Yet I believe the arts--both witnessing and doing--are equally important to adults. That is why I believe we can't write off a segment of the adult population as arts participants. One figure whose ideas guide me in that area is Wisconsin's Robert E. Gard.
Gard (1910-1992) was the author of The Arts in the Small Community, Grassroots Theater: A Search for Regional Arts in America and dozens of other books. He championed rural arts and the belief that everyone had something to contribute; all people's lives could be enriched by making art. He argued that all people had a right to create art that was an expression of themselves and their places.
Gard was the recipient of the first rural arts development grant from the NEA. His project nearly wasn't funded, but no less than Leonard Bernstein, who was sitting on the review panel, argued in favor of it and the rest is history. What Gard started in 1964, the School of the Arts at Rhinelander--a summer art school for adults in a northern Wisconsin community of about 8,000--continues to this day.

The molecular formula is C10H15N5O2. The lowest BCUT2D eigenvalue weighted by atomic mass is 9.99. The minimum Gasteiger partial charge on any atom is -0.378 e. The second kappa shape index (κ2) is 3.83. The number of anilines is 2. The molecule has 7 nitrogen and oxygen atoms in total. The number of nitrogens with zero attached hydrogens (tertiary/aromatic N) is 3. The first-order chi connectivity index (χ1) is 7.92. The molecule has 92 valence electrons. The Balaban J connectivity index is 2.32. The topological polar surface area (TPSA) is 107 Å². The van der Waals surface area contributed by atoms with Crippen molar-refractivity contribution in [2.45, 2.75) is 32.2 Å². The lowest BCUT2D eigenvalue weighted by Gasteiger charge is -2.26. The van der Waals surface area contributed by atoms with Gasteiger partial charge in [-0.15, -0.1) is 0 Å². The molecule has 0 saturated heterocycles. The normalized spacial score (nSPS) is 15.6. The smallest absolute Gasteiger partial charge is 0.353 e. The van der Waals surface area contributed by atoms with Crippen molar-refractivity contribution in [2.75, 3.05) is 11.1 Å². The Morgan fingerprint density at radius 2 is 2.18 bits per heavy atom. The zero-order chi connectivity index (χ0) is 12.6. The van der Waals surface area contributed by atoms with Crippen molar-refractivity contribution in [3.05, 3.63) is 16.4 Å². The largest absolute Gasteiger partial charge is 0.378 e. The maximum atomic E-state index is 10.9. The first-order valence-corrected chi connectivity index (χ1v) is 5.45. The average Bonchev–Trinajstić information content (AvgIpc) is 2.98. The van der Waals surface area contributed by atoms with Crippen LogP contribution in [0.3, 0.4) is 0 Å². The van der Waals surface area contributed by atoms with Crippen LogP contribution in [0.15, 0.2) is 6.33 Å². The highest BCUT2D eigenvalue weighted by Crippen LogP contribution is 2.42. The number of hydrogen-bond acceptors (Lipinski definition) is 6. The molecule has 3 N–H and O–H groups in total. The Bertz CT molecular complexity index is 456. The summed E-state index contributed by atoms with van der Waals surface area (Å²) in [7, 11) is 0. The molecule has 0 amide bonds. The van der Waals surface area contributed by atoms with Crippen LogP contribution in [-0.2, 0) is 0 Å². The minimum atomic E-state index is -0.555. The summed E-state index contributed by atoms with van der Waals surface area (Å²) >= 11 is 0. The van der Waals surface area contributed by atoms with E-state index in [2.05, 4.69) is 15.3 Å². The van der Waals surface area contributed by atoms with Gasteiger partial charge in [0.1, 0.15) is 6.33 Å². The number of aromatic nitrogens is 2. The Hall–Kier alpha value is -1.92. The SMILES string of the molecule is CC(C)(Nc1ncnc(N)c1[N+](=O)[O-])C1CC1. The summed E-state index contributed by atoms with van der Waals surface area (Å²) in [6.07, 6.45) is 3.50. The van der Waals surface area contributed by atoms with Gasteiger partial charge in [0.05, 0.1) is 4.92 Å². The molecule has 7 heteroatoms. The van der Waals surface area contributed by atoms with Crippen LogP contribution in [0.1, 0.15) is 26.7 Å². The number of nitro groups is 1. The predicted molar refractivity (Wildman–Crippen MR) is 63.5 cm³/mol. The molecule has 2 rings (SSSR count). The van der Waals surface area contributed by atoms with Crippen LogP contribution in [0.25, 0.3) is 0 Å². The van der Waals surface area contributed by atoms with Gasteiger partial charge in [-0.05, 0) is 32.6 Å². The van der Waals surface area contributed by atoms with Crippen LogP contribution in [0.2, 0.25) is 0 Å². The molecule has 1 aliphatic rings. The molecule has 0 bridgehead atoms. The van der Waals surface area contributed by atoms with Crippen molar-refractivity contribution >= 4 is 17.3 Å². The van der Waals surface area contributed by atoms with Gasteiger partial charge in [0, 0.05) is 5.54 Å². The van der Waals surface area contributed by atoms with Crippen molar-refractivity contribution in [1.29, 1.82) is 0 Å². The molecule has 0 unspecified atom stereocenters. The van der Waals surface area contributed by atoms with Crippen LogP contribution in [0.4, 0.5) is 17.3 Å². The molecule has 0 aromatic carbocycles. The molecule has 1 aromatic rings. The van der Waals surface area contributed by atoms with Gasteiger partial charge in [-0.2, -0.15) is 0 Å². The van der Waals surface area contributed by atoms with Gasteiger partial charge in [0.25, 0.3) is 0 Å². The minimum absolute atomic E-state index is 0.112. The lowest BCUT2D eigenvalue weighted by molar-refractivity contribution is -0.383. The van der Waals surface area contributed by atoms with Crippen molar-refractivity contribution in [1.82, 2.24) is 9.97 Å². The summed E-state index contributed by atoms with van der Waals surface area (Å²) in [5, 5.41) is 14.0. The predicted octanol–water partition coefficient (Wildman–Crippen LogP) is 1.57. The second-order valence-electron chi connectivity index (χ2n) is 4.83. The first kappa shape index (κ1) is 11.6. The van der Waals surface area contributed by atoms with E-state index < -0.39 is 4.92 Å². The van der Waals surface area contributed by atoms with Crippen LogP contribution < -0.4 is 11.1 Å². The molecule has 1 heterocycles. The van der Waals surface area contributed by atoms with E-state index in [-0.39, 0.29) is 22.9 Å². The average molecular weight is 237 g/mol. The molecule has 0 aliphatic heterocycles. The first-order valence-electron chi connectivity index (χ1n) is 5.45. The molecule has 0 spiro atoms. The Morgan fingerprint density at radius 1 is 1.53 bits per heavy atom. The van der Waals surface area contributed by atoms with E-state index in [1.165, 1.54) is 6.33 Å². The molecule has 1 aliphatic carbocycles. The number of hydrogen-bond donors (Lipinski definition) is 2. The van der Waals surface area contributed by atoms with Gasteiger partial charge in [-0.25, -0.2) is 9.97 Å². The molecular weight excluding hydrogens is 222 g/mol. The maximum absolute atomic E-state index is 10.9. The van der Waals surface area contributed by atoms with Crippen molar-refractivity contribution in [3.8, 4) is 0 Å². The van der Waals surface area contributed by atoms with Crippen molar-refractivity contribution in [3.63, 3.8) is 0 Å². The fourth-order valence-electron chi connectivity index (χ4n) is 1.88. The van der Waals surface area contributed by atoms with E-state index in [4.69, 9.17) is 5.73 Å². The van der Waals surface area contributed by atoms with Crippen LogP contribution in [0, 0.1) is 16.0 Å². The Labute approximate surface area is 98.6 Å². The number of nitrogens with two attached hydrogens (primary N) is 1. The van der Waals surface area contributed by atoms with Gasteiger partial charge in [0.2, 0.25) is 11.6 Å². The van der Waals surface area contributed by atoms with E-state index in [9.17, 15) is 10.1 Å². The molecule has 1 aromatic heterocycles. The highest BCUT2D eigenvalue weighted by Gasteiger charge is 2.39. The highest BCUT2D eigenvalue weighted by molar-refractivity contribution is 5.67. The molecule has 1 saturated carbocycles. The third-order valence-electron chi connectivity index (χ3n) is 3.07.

I've never understood those music fans who have an obsessive need to know their idol's favorite color or birth date. I adore Rufus Wainwright and Andrew Bird, but I don't care much about their personal lives. Their music is what matters to me. Similarly, I seldom seek out information on the personal backgrounds of writers I admire, but this profile of Whitney Gould, from the current issue of Milwaukee Magazine, caught my attention.
Gould is the architecture critic for the Milwaukee Journal Sentinel. It feels good simply to type that because so few papers have architecture critics, and Gould is an especially fine one. A Wisconsin native, she writes with intelligence, passion and a clear point of view. First and foremost, I think of Gould as someone who demands authenticity and honesty in architecture. She doesn't despise faux-historical buildings out of some middlebrow sense that they're ticky-tacky; she objects because virtually all architecture worth its salt is, in some way, genuinely of the time and place in which it was built.